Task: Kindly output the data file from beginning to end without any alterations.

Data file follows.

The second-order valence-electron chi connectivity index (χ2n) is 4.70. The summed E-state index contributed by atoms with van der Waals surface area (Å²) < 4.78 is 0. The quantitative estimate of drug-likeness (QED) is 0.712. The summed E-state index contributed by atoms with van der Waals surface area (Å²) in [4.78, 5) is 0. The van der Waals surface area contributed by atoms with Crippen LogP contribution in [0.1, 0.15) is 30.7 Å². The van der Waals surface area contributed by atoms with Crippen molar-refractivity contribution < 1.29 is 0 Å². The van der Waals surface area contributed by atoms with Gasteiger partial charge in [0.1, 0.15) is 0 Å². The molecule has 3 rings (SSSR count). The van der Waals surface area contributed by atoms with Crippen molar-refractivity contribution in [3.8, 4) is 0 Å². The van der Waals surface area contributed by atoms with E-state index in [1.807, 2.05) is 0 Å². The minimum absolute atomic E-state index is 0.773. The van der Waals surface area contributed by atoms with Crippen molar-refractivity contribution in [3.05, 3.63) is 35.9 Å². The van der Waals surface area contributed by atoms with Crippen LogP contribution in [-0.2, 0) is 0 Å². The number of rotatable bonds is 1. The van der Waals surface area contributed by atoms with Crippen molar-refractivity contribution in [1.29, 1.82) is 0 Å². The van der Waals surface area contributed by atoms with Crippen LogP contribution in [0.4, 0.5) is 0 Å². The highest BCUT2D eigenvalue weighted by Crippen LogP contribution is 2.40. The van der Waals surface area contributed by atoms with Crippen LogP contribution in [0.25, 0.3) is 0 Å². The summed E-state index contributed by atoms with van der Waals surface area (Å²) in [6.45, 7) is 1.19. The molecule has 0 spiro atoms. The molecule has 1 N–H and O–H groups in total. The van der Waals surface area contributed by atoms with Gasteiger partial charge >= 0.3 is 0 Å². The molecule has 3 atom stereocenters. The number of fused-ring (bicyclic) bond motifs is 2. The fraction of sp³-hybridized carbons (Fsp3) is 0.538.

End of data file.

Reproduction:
The second-order valence-electron chi connectivity index (χ2n) is 4.70. The summed E-state index contributed by atoms with van der Waals surface area (Å²) < 4.78 is 0. The quantitative estimate of drug-likeness (QED) is 0.712. The summed E-state index contributed by atoms with van der Waals surface area (Å²) in [4.78, 5) is 0. The van der Waals surface area contributed by atoms with Crippen LogP contribution in [0.1, 0.15) is 30.7 Å². The van der Waals surface area contributed by atoms with Crippen molar-refractivity contribution < 1.29 is 0 Å². The van der Waals surface area contributed by atoms with Gasteiger partial charge in [0.1, 0.15) is 0 Å². The molecule has 3 rings (SSSR count). The van der Waals surface area contributed by atoms with Crippen molar-refractivity contribution in [3.8, 4) is 0 Å². The van der Waals surface area contributed by atoms with E-state index in [1.807, 2.05) is 0 Å². The minimum absolute atomic E-state index is 0.773. The van der Waals surface area contributed by atoms with Crippen molar-refractivity contribution in [3.05, 3.63) is 35.9 Å². The van der Waals surface area contributed by atoms with Crippen LogP contribution in [-0.2, 0) is 0 Å². The number of rotatable bonds is 1. The van der Waals surface area contributed by atoms with Crippen molar-refractivity contribution in [1.29, 1.82) is 0 Å². The van der Waals surface area contributed by atoms with Crippen LogP contribution in [0.4, 0.5) is 0 Å². The highest BCUT2D eigenvalue weighted by Crippen LogP contribution is 2.40. The van der Waals surface area contributed by atoms with Crippen LogP contribution in [0.25, 0.3) is 0 Å². The summed E-state index contributed by atoms with van der Waals surface area (Å²) in [6.45, 7) is 1.19. The molecule has 0 spiro atoms. The molecule has 1 N–H and O–H groups in total. The van der Waals surface area contributed by atoms with Gasteiger partial charge >= 0.3 is 0 Å². The molecule has 3 atom stereocenters. The number of fused-ring (bicyclic) bond motifs is 2. The fraction of sp³-hybridized carbons (Fsp3) is 0.538.